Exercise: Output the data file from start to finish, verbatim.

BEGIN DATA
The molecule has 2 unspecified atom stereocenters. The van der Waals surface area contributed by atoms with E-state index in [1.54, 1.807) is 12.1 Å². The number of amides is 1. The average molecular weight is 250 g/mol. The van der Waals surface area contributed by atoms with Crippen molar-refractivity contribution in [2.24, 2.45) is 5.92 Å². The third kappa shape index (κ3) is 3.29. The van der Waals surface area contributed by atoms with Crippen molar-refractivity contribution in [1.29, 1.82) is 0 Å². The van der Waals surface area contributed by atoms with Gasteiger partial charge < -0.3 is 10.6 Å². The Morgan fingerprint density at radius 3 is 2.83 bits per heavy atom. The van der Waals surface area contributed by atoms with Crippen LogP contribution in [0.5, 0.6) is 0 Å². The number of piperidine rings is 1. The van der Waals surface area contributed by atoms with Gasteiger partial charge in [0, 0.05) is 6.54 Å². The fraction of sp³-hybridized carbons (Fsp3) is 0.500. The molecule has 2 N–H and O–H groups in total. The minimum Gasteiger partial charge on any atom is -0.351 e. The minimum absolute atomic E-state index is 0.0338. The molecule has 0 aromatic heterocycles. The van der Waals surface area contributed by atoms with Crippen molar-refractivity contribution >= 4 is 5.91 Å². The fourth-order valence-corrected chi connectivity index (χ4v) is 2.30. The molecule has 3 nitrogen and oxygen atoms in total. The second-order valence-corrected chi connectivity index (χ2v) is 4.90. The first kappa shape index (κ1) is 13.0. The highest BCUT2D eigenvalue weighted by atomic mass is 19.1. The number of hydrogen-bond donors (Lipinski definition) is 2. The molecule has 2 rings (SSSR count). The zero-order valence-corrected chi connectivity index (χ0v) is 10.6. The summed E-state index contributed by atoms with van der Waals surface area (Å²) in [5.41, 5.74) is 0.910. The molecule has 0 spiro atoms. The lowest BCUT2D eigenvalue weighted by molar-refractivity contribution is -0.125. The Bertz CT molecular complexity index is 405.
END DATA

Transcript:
The molecule has 2 unspecified atom stereocenters. The van der Waals surface area contributed by atoms with E-state index in [1.54, 1.807) is 12.1 Å². The number of amides is 1. The average molecular weight is 250 g/mol. The van der Waals surface area contributed by atoms with Crippen molar-refractivity contribution in [2.24, 2.45) is 5.92 Å². The third kappa shape index (κ3) is 3.29. The van der Waals surface area contributed by atoms with Crippen molar-refractivity contribution in [1.29, 1.82) is 0 Å². The van der Waals surface area contributed by atoms with Gasteiger partial charge < -0.3 is 10.6 Å². The Morgan fingerprint density at radius 3 is 2.83 bits per heavy atom. The van der Waals surface area contributed by atoms with Crippen LogP contribution in [0.5, 0.6) is 0 Å². The number of piperidine rings is 1. The van der Waals surface area contributed by atoms with Gasteiger partial charge in [0, 0.05) is 6.54 Å². The fraction of sp³-hybridized carbons (Fsp3) is 0.500. The molecule has 2 N–H and O–H groups in total. The minimum Gasteiger partial charge on any atom is -0.351 e. The minimum absolute atomic E-state index is 0.0338. The molecule has 0 aromatic heterocycles. The van der Waals surface area contributed by atoms with Crippen molar-refractivity contribution >= 4 is 5.91 Å². The fourth-order valence-corrected chi connectivity index (χ4v) is 2.30. The molecule has 3 nitrogen and oxygen atoms in total. The second-order valence-corrected chi connectivity index (χ2v) is 4.90. The first kappa shape index (κ1) is 13.0. The highest BCUT2D eigenvalue weighted by atomic mass is 19.1. The number of hydrogen-bond donors (Lipinski definition) is 2. The molecule has 2 rings (SSSR count). The zero-order valence-corrected chi connectivity index (χ0v) is 10.6. The summed E-state index contributed by atoms with van der Waals surface area (Å²) in [5.41, 5.74) is 0.910. The molecule has 0 spiro atoms. The lowest BCUT2D eigenvalue weighted by molar-refractivity contribution is -0.125. The Bertz CT molecular complexity index is 405.